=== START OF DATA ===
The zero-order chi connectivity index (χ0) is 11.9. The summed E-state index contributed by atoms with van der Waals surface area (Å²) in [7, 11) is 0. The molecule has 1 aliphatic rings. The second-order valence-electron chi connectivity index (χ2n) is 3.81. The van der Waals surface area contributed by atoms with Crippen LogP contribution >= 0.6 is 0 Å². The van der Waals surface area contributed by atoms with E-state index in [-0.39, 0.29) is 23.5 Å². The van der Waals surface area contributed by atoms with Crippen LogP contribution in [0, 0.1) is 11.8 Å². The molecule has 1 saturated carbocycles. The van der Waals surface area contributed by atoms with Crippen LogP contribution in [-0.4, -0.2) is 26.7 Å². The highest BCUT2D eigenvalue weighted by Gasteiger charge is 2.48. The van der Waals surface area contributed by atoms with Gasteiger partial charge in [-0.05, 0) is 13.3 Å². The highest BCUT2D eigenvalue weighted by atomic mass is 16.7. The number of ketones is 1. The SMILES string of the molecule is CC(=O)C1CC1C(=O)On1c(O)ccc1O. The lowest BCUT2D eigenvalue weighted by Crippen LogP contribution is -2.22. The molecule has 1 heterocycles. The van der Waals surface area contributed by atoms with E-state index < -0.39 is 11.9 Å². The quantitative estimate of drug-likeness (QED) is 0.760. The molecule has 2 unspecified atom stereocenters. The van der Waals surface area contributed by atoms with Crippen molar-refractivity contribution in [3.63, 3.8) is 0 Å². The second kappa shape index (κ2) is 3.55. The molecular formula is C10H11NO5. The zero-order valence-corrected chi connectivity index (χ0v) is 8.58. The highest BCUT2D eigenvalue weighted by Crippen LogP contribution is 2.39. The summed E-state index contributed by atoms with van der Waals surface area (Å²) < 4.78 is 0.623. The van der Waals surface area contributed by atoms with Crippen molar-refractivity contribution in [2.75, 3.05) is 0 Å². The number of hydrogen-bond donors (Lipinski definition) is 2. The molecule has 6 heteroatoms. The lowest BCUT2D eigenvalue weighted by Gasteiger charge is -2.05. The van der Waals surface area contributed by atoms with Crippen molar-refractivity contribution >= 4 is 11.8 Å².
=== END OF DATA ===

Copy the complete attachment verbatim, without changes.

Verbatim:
The zero-order chi connectivity index (χ0) is 11.9. The summed E-state index contributed by atoms with van der Waals surface area (Å²) in [7, 11) is 0. The molecule has 1 aliphatic rings. The second-order valence-electron chi connectivity index (χ2n) is 3.81. The van der Waals surface area contributed by atoms with Crippen LogP contribution >= 0.6 is 0 Å². The van der Waals surface area contributed by atoms with E-state index in [-0.39, 0.29) is 23.5 Å². The van der Waals surface area contributed by atoms with Crippen LogP contribution in [0, 0.1) is 11.8 Å². The molecule has 1 saturated carbocycles. The van der Waals surface area contributed by atoms with Crippen LogP contribution in [-0.4, -0.2) is 26.7 Å². The highest BCUT2D eigenvalue weighted by Gasteiger charge is 2.48. The van der Waals surface area contributed by atoms with Gasteiger partial charge in [-0.05, 0) is 13.3 Å². The highest BCUT2D eigenvalue weighted by atomic mass is 16.7. The number of ketones is 1. The SMILES string of the molecule is CC(=O)C1CC1C(=O)On1c(O)ccc1O. The lowest BCUT2D eigenvalue weighted by Crippen LogP contribution is -2.22. The molecule has 1 heterocycles. The van der Waals surface area contributed by atoms with E-state index < -0.39 is 11.9 Å². The quantitative estimate of drug-likeness (QED) is 0.760. The molecule has 2 unspecified atom stereocenters. The van der Waals surface area contributed by atoms with Crippen molar-refractivity contribution in [3.63, 3.8) is 0 Å². The second kappa shape index (κ2) is 3.55. The molecular formula is C10H11NO5. The zero-order valence-corrected chi connectivity index (χ0v) is 8.58. The highest BCUT2D eigenvalue weighted by Crippen LogP contribution is 2.39. The summed E-state index contributed by atoms with van der Waals surface area (Å²) < 4.78 is 0.623. The van der Waals surface area contributed by atoms with Crippen molar-refractivity contribution in [2.75, 3.05) is 0 Å². The number of hydrogen-bond donors (Lipinski definition) is 2. The molecule has 6 heteroatoms. The lowest BCUT2D eigenvalue weighted by Gasteiger charge is -2.05. The van der Waals surface area contributed by atoms with Crippen molar-refractivity contribution >= 4 is 11.8 Å².